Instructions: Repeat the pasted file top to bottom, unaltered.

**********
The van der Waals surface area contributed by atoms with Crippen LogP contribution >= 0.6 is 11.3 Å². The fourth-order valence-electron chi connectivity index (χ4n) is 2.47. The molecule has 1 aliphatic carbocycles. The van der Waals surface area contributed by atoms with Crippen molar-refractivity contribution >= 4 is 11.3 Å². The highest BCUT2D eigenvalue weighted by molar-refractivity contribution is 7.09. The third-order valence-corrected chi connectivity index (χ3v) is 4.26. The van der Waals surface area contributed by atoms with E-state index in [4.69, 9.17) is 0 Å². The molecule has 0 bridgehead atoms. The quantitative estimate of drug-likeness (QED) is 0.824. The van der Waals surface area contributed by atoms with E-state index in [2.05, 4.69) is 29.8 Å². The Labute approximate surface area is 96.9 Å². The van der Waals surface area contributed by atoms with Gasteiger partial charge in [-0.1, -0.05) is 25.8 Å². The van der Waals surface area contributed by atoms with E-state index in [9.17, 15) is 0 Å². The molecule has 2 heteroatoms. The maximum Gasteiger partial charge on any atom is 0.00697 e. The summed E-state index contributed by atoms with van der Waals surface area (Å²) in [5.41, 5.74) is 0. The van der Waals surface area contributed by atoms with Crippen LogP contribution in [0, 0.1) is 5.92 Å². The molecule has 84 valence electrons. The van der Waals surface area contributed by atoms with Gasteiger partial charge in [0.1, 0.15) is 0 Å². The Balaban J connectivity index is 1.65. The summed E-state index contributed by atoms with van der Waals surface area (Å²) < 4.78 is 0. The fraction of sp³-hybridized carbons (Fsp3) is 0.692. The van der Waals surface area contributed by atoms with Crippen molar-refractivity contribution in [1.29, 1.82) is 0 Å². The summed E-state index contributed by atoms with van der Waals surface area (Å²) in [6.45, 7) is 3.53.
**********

The van der Waals surface area contributed by atoms with Crippen LogP contribution >= 0.6 is 11.3 Å². The fourth-order valence-electron chi connectivity index (χ4n) is 2.47. The molecule has 1 aliphatic carbocycles. The van der Waals surface area contributed by atoms with Crippen molar-refractivity contribution >= 4 is 11.3 Å². The highest BCUT2D eigenvalue weighted by molar-refractivity contribution is 7.09. The third-order valence-corrected chi connectivity index (χ3v) is 4.26. The van der Waals surface area contributed by atoms with E-state index in [4.69, 9.17) is 0 Å². The molecule has 0 bridgehead atoms. The quantitative estimate of drug-likeness (QED) is 0.824. The van der Waals surface area contributed by atoms with E-state index in [2.05, 4.69) is 29.8 Å². The Labute approximate surface area is 96.9 Å². The van der Waals surface area contributed by atoms with Gasteiger partial charge in [-0.1, -0.05) is 25.8 Å². The van der Waals surface area contributed by atoms with E-state index in [9.17, 15) is 0 Å². The molecule has 2 heteroatoms. The maximum Gasteiger partial charge on any atom is 0.00697 e. The summed E-state index contributed by atoms with van der Waals surface area (Å²) in [5.41, 5.74) is 0. The van der Waals surface area contributed by atoms with Crippen LogP contribution in [0, 0.1) is 5.92 Å². The molecule has 84 valence electrons. The van der Waals surface area contributed by atoms with Gasteiger partial charge in [0.1, 0.15) is 0 Å². The Balaban J connectivity index is 1.65. The summed E-state index contributed by atoms with van der Waals surface area (Å²) < 4.78 is 0. The fraction of sp³-hybridized carbons (Fsp3) is 0.692. The van der Waals surface area contributed by atoms with Crippen molar-refractivity contribution in [1.29, 1.82) is 0 Å². The summed E-state index contributed by atoms with van der Waals surface area (Å²) in [6.45, 7) is 3.53.